Teacher Education and Development

I have helped lead several teacher development initiatives including an NSF Noyce capacity building grant (co-PI on award #1852932), an NSF IUSE grant to develop coherence in the elementary teacher education curriculum (co-PI on award #1712493) and an (unfunded) Physics Teacher Education Coalition (PhysTEC) proposal (PI).  I also serve as the Chair of the Masters of Science for Secondary School Teachers (MSSST) program run by the CSME, which provides advanced content expertise for in-service science teachers.  Below, I focus on the Noyce capacity building project.

The NSF Noyce program supports talented STEM undergraduate majors and professionals to become effective K-12 STEM teachers and experienced, exemplary K-12 STEM teachers to become STEM master teachers in high-need school districts. It also supports research on the persistence, retention, and effectiveness of K-12 STEM teachers in high-need school districts.  This one-year Noyce capacity building project lays the foundation for increasing the number of qualified science teachers in Utah.  A central challenge is recruiting teachers who remain in the profession. One approach to enhancing teacher recruitment is to simplify the process for STEM undergraduates to obtain their teaching certification while pursuing STEM degrees. Likewise, ensuring that aspiring teachers receive adequate training and support is a primary means to improve teacher retention. Recognizing these opportunities, this project aims to develop a high-quality, accelerated 5-year BS/MEd program at the University of Utah that integrates learning of STEM content knowledge and STEM teaching methods, as well as pre-service training. This has the potential to prepare future STEM teachers who can meet the needs of diverse learners and contribute to national priorities for the STEM workforce.

Through this effort, the University of Utah is working closely with Salt Lake Community College, the source of almost 1,000 of the University's STEM undergraduates each year. These two key partners, together with Salt Lake City School District, master teachers, community leaders, and experts in high-need environments, form the "Utah Collaborative” whose goals are to: 1) conduct a detailed needs assessment that determines the number of teachers needed and also the attributes such as soft-skills and dispositions that enable teachers to thrive in high-need environments; 2) create a compact five-year degree program that results in a STEM bachelor of science degree and a Master of Education, with licensure; 3) develop a direct pathway from Salt Lake Community College to completion of the BS/MEd program at the University of Utah; 4) develop unique student teaching opportunities and internships that will allow participants to gain extensive exposure to teaching in high-need schools; 5) develop a network of school and community-based mentors to help support new and continuing teachers; and 6) develop a strategic dissemination and advising plan that will enable the recruitment and support of STEM students from different backgrounds.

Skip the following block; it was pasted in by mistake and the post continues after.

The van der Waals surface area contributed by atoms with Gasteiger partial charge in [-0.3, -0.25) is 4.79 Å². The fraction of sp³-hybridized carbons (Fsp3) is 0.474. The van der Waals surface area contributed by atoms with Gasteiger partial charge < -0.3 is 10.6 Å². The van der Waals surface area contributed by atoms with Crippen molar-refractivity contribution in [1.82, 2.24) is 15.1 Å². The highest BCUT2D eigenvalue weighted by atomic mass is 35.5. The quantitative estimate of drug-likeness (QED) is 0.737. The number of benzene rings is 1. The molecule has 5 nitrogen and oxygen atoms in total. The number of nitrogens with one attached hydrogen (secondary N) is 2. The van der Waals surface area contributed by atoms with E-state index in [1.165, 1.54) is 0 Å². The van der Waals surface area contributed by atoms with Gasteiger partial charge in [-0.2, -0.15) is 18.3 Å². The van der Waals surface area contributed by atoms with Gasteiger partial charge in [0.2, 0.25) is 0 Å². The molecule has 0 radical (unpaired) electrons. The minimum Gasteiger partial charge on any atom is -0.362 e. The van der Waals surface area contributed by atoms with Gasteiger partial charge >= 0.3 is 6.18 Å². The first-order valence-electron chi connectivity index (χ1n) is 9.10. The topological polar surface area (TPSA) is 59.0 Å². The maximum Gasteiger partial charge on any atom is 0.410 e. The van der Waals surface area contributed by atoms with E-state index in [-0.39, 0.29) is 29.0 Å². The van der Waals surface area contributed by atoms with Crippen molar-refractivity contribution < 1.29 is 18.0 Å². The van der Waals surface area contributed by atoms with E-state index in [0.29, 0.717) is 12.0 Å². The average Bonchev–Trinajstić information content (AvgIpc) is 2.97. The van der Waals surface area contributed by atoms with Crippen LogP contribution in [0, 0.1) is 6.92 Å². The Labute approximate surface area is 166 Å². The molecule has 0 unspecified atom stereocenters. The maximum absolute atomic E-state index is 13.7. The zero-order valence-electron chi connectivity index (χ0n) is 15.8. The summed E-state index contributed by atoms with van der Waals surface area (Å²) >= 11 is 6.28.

Funding:  This one-year project was funded by a $117,266 NSF Noyce capacity building grant (award #1852932) with Holly Godsey as PI, and has provided the infrastructure for a Noyce Track 1 proposal now in preparation.

People and Roles:

  • Prof. Holly Godsey, Associate Professor (Lecturer) in Geology & Geophysics; Director of Student Success & Teacher Development in the CSME:  Holly has led all aspects of this project and is PI on the Noyce grant. 
  • Mary Burbank, Director of the Urban Institute for Teacher Education:  Mary has been a key partner and is co-PI on the Noyce grant. 
  • Prof. Lauren Barth-Cohen, Assistant Professor in Educational Psychology:  Lauren has helped streamline the licensure and education components of the curriculum and is co-PI on the Noyce grant.
  • Many additional collaborators from the College of Science and College of Education made important contributions. 
  • My role:  I helped write the grant, helped articulate new undergraduate science teaching degree curricula, and helped shepherd those through departmental and college reviews.  I am a co-PI on the Noyce grant.
© Jordan Gerton 2019